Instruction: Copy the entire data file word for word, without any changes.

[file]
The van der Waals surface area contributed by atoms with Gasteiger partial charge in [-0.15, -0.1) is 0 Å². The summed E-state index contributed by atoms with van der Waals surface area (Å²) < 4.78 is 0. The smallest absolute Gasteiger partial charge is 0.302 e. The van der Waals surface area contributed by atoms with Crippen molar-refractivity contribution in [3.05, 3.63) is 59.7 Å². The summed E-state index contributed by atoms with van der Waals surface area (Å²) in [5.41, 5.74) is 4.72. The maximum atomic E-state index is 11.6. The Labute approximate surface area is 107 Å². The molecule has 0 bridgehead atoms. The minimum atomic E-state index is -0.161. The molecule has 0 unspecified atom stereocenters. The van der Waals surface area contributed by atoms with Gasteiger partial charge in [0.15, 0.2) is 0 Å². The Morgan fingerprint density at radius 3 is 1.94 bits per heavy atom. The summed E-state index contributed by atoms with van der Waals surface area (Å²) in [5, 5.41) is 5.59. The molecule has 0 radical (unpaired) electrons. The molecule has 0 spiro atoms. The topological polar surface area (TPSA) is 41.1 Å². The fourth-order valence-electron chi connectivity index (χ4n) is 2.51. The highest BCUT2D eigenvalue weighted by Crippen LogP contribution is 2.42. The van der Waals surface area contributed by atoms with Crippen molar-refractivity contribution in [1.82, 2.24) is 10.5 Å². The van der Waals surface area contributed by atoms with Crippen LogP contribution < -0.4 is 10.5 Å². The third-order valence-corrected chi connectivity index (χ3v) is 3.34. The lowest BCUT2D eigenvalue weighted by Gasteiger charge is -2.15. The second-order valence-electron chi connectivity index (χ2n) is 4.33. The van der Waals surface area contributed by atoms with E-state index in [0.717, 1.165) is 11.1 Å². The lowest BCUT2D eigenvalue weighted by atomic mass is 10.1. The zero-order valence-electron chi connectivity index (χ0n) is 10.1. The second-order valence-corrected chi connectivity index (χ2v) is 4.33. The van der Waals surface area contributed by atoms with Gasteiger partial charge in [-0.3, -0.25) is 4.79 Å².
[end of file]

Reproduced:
The van der Waals surface area contributed by atoms with Gasteiger partial charge in [-0.15, -0.1) is 0 Å². The summed E-state index contributed by atoms with van der Waals surface area (Å²) < 4.78 is 0. The smallest absolute Gasteiger partial charge is 0.302 e. The van der Waals surface area contributed by atoms with Crippen molar-refractivity contribution in [3.05, 3.63) is 59.7 Å². The summed E-state index contributed by atoms with van der Waals surface area (Å²) in [5.41, 5.74) is 4.72. The maximum atomic E-state index is 11.6. The Labute approximate surface area is 107 Å². The molecule has 0 bridgehead atoms. The minimum atomic E-state index is -0.161. The molecule has 0 unspecified atom stereocenters. The van der Waals surface area contributed by atoms with Gasteiger partial charge in [0.15, 0.2) is 0 Å². The Morgan fingerprint density at radius 3 is 1.94 bits per heavy atom. The summed E-state index contributed by atoms with van der Waals surface area (Å²) in [5, 5.41) is 5.59. The molecule has 0 radical (unpaired) electrons. The molecule has 0 spiro atoms. The topological polar surface area (TPSA) is 41.1 Å². The fourth-order valence-electron chi connectivity index (χ4n) is 2.51. The highest BCUT2D eigenvalue weighted by Crippen LogP contribution is 2.42. The van der Waals surface area contributed by atoms with Crippen molar-refractivity contribution in [1.82, 2.24) is 10.5 Å². The van der Waals surface area contributed by atoms with Crippen LogP contribution < -0.4 is 10.5 Å². The third-order valence-corrected chi connectivity index (χ3v) is 3.34. The lowest BCUT2D eigenvalue weighted by Gasteiger charge is -2.15. The second-order valence-electron chi connectivity index (χ2n) is 4.33. The van der Waals surface area contributed by atoms with E-state index in [0.717, 1.165) is 11.1 Å². The lowest BCUT2D eigenvalue weighted by atomic mass is 10.1. The zero-order valence-electron chi connectivity index (χ0n) is 10.1. The second-order valence-corrected chi connectivity index (χ2v) is 4.33. The van der Waals surface area contributed by atoms with Gasteiger partial charge in [-0.3, -0.25) is 4.79 Å².